'The lack of uniformity among the authorities seems to be no less apparent now than it was in 1906 when it was observed in Sauer v. City of New York, 206 U.S. 536, 27 S.Ct. 686, 690, 51 L.Ed. 1176, that:

'* * * The right of an owner of land abutting on public highways has been a fruitful source of litigation in the courts of all of the states, and the decisions have been conflicting, and often in the same state irreconcilable in principle. The courts have modified or overruled their own decisions, and each state has in the end fixed and limited, by legislation or judicial decision, the rights of abutting owners in accordance with its own view of the law and public policy. * * *"

The demands of progress are inexorable and public improvements should not be discouraged; but just as compelling is the principle that private property rights are to be protected with all citizens sharing equally in the cost of progress. It was said in Brewster v. City of Forney, 223 S.W. 175 (Tex.Comm.App.1920):

'The Constitution of Texas and the decisions of her courts reveal a zealous regard for the rights of the individual citizen. Not only will they not permit his property to be 'taken' for a public use without compensation, but will not permit it to be damaged unless the citizen is compensated to the extent of such damage. To hold otherwise would be to put upon one citizen a burden which should rest upon the aggregate citizenship, as the direct beneficiary of the public work, the construction and operation of which has damaged the property of one citizen.'

It was recognized by this Court in Chicago, R. I. & G. Ry. Co. v. Tarrant County Water Control and Improvement District No. 1, 123 Tex. 432, 73 S.W.2d 55 (1934), that our Constitution and statutes have been construed generally to authorize the recovery of compensation not only for property actually taken under the power of eminent domain, but for property damaged as well; that compensation is not required to be paid in all cases of damage to property occasioned by the exercise of the police power; and that our decisions permit recovery by the citizen for damages consequent upon changing street and highway grades.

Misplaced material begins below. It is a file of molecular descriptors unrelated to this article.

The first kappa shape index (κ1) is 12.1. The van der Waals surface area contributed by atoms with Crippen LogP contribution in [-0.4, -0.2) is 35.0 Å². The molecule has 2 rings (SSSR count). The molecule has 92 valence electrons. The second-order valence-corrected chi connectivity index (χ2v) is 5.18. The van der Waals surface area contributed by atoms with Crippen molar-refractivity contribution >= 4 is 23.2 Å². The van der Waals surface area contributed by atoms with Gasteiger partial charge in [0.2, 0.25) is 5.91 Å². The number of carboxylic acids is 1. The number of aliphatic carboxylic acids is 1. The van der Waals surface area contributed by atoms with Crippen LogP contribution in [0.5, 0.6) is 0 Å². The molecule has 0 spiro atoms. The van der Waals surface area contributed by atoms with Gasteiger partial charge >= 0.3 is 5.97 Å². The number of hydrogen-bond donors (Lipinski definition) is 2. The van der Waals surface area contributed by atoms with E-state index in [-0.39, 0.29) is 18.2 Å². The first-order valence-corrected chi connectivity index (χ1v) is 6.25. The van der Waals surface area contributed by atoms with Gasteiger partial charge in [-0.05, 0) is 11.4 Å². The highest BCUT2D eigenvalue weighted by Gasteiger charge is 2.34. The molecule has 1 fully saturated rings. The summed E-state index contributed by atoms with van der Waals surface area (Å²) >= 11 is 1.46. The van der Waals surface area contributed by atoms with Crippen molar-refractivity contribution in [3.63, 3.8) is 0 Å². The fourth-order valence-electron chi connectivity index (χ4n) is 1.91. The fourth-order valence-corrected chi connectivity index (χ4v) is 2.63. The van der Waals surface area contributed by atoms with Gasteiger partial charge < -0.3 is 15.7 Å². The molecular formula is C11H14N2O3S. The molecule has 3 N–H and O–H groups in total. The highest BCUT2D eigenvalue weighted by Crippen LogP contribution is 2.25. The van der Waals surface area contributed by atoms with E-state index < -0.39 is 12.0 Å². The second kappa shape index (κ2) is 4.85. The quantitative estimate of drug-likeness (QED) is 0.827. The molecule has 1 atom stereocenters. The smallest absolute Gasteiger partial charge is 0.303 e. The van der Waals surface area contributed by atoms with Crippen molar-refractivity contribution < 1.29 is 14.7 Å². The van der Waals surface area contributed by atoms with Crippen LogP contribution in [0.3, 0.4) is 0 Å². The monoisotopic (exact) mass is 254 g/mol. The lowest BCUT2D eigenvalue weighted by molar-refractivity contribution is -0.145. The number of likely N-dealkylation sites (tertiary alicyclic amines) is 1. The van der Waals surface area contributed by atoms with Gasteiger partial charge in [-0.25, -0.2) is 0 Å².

This Court more recently upheld a recovery of damages under Article I, Sec. 17, of the Constitution in an inverse condemnation proceeding without attempting a distinction between the power of eminent domain and an exercise of the police power. Brazos River Authority v. City of Graham, 163 Tex. 167, 169, 354 S.W.2d 99 (1962). See in this connection San Antonio River Authority v. Lewis, 363 S.W.2d 444 (Tex. 1963). As graphically expressed in Brazos River, our refusal to compartmentalize an exercise of sovereignty as either police power of eminent domain for the resolution of problems arising under Article I, Sec. 17, of the Constitution rests upon the manifest illusoriness of distinctions between them. And here, as in Brazos River, the property in question was not being used to the detriment of the public in any respect and has not been subjected to any type of regulation. One or the other of these elements is generally considered to be an essential characteristic of an exercise of the police power. City of San Antonio v. Pigeonhole Parking of Texas, 158 Tex. 318, 311 S.W.2d 218, 73 A.L.R.2d 640 (1958); Lombardo v. City of Dallas, 124 Tex. 1, 73 S.W.2d 475 (1934); Spann v. City of Dallas, 111 Tex. 350, 235 S.W. 513, 19 A.L.R. 1387 (1921); Connor v. City of University Park, 142 S.W.2d 706 (Tex.Civ.App.1940, writ ref.). 2 Moreover, the viaduct was constructed for a public use, the necessary consequence of which was the causing of a property loss to Petitioner not common to the general public. These elements are generally considered to be supportive of special damages in law whether or not termed an exercise of the power of eminent domain. State v. Hale, 136 Tex. 29, 146 S.W.2d 731 (1941); Fort Worth Improvement District No. 1 v. City of Fort Worth, 106 Tex. 148, 158 S.W. 164, 48 L.R.A.,N.S., 994 (1913); Gulf, C. & S. F. Ry. Co. v. Fuller, 63 Tex. 467 (1885); Gulf, C. & S. F. R. R. Co. v. Eddins, 60 Tex. 656 (1884); Illinois Cent. R. Co. v. Moriarity, 135 Tenn. 446, 186 S.W. 1053 (1916); cf. Pennsylvania Coal Co. v. Mahon, 260 U.S. 393, 43 S.Ct. 158, 67 L.Ed. 322 (1922) and City of West University Place v. Ellis, 134 Tex. 222, 134 S.W.2d 1038 (1940). 3